Long Essay: Just make it longer and refer to some other "Long Essay" extra material that I have posted throughout the semester. Week 5 has a good selection that would probably be useful for this general topic. I suggest the Four Humors or the Averro‘s or Avicenna "In Our Time" episodes. If you do some sort of comic book, you should have extensive smarty-pants commentary to go with it to make this a viable Long Essay.
In addition to the sources mentioned in the description of the long essay, here are a few more...
- You could read pp. 137-166 in this translation of The Story of Hayy ibn Yaqzan. This extends the story and has the ending where he meets another person.
Ibn Tufayl. Ibn Tufayl's Hayy ibn Yaqzān. Translated by Lenn Evan Goodman. New York: Twayne Publishers, 1972. IbnTufail_GoodmanTran1972.100medd-95-166.pdf
-You could also refer to materials from last week's readings, particularly Hyman-Walsh_eds-Islamic-PhilosophyMiddleAges.pdf [15.8MB] and/or the IOT episodes on Avicenna and Averro‘s. See last weeks assignment page.
-Montada- "Philosophy in Andalusia: Ibn Bajja and Ibn Tufayl." [5.1 MB] [You will have to come up with a proper citation for this.] You could skip to the section on Ibn Tufayl and just read that to the end.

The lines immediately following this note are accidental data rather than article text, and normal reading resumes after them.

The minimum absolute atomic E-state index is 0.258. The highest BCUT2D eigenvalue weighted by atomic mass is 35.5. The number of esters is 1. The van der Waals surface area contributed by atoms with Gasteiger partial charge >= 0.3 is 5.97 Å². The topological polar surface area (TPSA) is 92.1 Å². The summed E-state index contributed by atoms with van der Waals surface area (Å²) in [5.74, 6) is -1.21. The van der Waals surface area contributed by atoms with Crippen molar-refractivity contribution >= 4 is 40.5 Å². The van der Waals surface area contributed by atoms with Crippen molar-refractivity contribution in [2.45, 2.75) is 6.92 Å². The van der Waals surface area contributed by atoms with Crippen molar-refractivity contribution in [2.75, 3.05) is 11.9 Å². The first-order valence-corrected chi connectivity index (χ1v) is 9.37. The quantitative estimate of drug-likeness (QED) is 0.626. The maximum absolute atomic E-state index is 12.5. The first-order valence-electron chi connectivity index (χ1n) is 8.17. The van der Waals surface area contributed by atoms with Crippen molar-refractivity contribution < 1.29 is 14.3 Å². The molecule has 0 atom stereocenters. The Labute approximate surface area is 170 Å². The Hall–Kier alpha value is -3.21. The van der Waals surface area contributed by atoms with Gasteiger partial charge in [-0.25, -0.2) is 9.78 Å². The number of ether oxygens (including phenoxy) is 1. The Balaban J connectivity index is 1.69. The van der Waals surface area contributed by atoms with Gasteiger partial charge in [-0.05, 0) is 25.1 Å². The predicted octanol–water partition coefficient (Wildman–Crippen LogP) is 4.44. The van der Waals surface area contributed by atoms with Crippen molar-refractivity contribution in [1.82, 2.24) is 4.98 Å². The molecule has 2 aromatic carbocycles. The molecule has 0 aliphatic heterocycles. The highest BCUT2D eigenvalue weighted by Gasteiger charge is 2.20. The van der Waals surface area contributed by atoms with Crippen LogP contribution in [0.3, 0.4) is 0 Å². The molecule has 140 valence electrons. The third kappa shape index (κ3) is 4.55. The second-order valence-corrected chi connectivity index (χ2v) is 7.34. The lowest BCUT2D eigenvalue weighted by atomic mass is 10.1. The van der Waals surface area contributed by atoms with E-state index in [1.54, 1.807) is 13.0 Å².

This is roughly the physiology that Hayy discovers.
This is a synthesis of a few physiological theories, but it reflects the general ideas presented in the Ibn Tufail reading.
Follow the numbered sequence, 1-5, and the arrows. This is not a circulatory system, this is a one way system –
in one end and out the other.
This is roughly the cosmic layout that Hayy experiences.
This is an image from Christendom, but it differs very little (if at all) from the some of the ideas floating around medieval Islamic lands.
Numerous Christian, Jewish, and Muslim philosophers were attracted to NeoPlatonic emanation theory, the theory that Hayy appears to be discovering.
From a 13th-century text called Sphere by Sacrobosco.
This was the basic text describing the Aristotelian/Ptolemaic cosmological system used throughout Europe in the late Middle Ages.
This woodcut from a 16th-century edition shows the habitable earth. Notice that north is down.
Here is a more elaborate technical illustration of the 7 zones, also from the 1531 Venice edition of Sphere by Sacrobosco.
I added some color and notes off to the side for clarity.
Khalidi, Muhammad Ali. Medieval Islamic Philosophical Writings. Cambridge Texts in the History of Philosophy. Cambridge: Cambridge University Press, 2005.
Back to HoST Fall 2011 Syllabus
Email me: email@example.com
Interesting Sciencey News
–If you run across an interesting story, let me know–
Computers are starting to think.... sort of....
Who's philosophy does this type of thinking suggest?
"[A] sheet of [graphene] stretched over a coffee cup could support the weight of a truck bearing down on a pencil point."
"Human Beings, as we know them, developed from earlier species of animals."
Survey said... True, False, or Unsure?
From Owen's article, below.
Read this story from the NY Times: Chang: Creationism, Minus a Young Earth, Emerges in the Islamic World from Nov. 2, 2009.
Review Materials: Review/6-GalenicHeart-IbnTufayl-Hayy.pdf [6.9 MB]